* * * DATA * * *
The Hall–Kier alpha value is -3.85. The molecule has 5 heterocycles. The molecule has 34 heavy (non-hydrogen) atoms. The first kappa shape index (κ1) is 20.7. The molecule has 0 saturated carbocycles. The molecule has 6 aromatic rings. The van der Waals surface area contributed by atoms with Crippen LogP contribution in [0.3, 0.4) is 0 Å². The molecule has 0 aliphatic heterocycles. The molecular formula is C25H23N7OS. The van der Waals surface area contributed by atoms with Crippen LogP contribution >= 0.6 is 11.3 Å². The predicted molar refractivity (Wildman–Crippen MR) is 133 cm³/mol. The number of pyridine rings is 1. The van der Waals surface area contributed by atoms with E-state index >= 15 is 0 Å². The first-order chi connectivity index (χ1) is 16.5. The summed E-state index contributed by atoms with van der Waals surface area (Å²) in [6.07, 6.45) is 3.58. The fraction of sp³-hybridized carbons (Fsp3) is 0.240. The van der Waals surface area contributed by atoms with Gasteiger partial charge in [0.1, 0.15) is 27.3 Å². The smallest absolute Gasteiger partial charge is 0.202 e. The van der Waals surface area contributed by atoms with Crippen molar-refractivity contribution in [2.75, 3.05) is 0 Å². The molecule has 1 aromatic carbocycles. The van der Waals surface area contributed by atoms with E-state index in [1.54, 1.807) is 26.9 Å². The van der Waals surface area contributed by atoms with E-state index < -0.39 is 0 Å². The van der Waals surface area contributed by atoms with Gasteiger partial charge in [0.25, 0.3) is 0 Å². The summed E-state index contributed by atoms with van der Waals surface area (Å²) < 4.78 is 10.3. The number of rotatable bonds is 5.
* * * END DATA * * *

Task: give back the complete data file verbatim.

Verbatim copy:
The Hall–Kier alpha value is -3.85. The molecule has 5 heterocycles. The molecule has 34 heavy (non-hydrogen) atoms. The first kappa shape index (κ1) is 20.7. The molecule has 0 saturated carbocycles. The molecule has 6 aromatic rings. The van der Waals surface area contributed by atoms with Crippen LogP contribution in [0.3, 0.4) is 0 Å². The molecule has 0 aliphatic heterocycles. The molecular formula is C25H23N7OS. The van der Waals surface area contributed by atoms with Crippen LogP contribution >= 0.6 is 11.3 Å². The predicted molar refractivity (Wildman–Crippen MR) is 133 cm³/mol. The number of pyridine rings is 1. The van der Waals surface area contributed by atoms with E-state index >= 15 is 0 Å². The first-order chi connectivity index (χ1) is 16.5. The summed E-state index contributed by atoms with van der Waals surface area (Å²) in [6.07, 6.45) is 3.58. The fraction of sp³-hybridized carbons (Fsp3) is 0.240. The van der Waals surface area contributed by atoms with Gasteiger partial charge in [0.1, 0.15) is 27.3 Å². The smallest absolute Gasteiger partial charge is 0.202 e. The van der Waals surface area contributed by atoms with Crippen molar-refractivity contribution in [2.75, 3.05) is 0 Å². The molecule has 1 aromatic carbocycles. The van der Waals surface area contributed by atoms with E-state index in [1.54, 1.807) is 26.9 Å². The van der Waals surface area contributed by atoms with E-state index < -0.39 is 0 Å². The van der Waals surface area contributed by atoms with Gasteiger partial charge in [0.25, 0.3) is 0 Å². The summed E-state index contributed by atoms with van der Waals surface area (Å²) < 4.78 is 10.3. The number of rotatable bonds is 5.